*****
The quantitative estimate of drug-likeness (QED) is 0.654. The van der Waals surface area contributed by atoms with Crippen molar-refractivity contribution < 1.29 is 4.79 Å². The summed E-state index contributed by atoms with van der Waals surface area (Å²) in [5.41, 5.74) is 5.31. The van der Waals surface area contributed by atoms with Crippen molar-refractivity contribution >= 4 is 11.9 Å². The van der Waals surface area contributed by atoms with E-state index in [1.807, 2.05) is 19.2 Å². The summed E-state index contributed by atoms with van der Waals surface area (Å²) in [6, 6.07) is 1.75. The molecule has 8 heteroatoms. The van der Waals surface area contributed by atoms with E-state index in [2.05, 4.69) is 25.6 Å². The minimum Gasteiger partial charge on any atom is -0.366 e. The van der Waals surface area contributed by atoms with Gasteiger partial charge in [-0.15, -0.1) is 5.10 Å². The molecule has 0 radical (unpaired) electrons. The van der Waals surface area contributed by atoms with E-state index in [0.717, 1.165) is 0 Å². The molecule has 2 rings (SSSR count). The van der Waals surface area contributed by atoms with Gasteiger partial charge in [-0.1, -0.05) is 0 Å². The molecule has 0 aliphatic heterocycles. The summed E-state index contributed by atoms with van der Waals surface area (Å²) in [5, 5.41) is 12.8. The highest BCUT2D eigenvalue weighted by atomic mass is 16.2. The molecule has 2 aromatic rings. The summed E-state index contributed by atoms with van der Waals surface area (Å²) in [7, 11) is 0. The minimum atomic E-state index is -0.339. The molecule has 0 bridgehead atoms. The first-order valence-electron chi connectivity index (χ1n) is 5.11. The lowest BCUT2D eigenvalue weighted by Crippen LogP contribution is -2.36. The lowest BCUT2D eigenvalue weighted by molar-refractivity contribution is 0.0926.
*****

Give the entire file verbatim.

The quantitative estimate of drug-likeness (QED) is 0.654. The van der Waals surface area contributed by atoms with Crippen molar-refractivity contribution < 1.29 is 4.79 Å². The summed E-state index contributed by atoms with van der Waals surface area (Å²) in [5.41, 5.74) is 5.31. The van der Waals surface area contributed by atoms with Crippen molar-refractivity contribution >= 4 is 11.9 Å². The van der Waals surface area contributed by atoms with E-state index in [1.807, 2.05) is 19.2 Å². The summed E-state index contributed by atoms with van der Waals surface area (Å²) in [6, 6.07) is 1.75. The molecule has 8 heteroatoms. The van der Waals surface area contributed by atoms with E-state index in [2.05, 4.69) is 25.6 Å². The minimum Gasteiger partial charge on any atom is -0.366 e. The van der Waals surface area contributed by atoms with Gasteiger partial charge in [-0.15, -0.1) is 5.10 Å². The molecule has 0 radical (unpaired) electrons. The van der Waals surface area contributed by atoms with E-state index in [0.717, 1.165) is 0 Å². The molecule has 2 rings (SSSR count). The van der Waals surface area contributed by atoms with Gasteiger partial charge in [-0.1, -0.05) is 0 Å². The molecule has 0 aliphatic heterocycles. The summed E-state index contributed by atoms with van der Waals surface area (Å²) in [5, 5.41) is 12.8. The highest BCUT2D eigenvalue weighted by atomic mass is 16.2. The molecule has 2 aromatic rings. The summed E-state index contributed by atoms with van der Waals surface area (Å²) in [7, 11) is 0. The minimum atomic E-state index is -0.339. The molecule has 0 bridgehead atoms. The first-order valence-electron chi connectivity index (χ1n) is 5.11. The lowest BCUT2D eigenvalue weighted by Crippen LogP contribution is -2.36. The lowest BCUT2D eigenvalue weighted by molar-refractivity contribution is 0.0926.